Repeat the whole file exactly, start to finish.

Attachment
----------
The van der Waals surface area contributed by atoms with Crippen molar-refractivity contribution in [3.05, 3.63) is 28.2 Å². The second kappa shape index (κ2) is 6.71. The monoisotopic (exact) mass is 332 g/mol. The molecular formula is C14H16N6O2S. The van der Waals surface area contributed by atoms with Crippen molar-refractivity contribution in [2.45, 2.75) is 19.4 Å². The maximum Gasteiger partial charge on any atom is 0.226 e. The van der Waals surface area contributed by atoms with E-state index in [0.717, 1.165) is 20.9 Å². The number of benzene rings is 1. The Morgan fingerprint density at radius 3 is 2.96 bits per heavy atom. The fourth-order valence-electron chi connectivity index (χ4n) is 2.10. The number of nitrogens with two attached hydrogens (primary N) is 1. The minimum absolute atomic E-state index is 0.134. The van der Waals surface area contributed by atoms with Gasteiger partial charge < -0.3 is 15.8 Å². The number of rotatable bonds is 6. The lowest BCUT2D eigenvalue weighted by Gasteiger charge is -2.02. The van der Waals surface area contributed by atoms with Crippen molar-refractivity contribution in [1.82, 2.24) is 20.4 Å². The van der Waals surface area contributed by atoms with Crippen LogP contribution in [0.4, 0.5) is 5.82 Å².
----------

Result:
The van der Waals surface area contributed by atoms with Crippen molar-refractivity contribution in [3.05, 3.63) is 28.2 Å². The second kappa shape index (κ2) is 6.71. The monoisotopic (exact) mass is 332 g/mol. The molecular formula is C14H16N6O2S. The van der Waals surface area contributed by atoms with Crippen molar-refractivity contribution in [2.45, 2.75) is 19.4 Å². The maximum Gasteiger partial charge on any atom is 0.226 e. The van der Waals surface area contributed by atoms with E-state index in [0.717, 1.165) is 20.9 Å². The number of benzene rings is 1. The Morgan fingerprint density at radius 3 is 2.96 bits per heavy atom. The fourth-order valence-electron chi connectivity index (χ4n) is 2.10. The number of nitrogens with two attached hydrogens (primary N) is 1. The minimum absolute atomic E-state index is 0.134. The van der Waals surface area contributed by atoms with Gasteiger partial charge < -0.3 is 15.8 Å². The number of rotatable bonds is 6. The lowest BCUT2D eigenvalue weighted by Gasteiger charge is -2.02. The van der Waals surface area contributed by atoms with Crippen molar-refractivity contribution in [1.82, 2.24) is 20.4 Å². The van der Waals surface area contributed by atoms with Crippen LogP contribution in [0.4, 0.5) is 5.82 Å².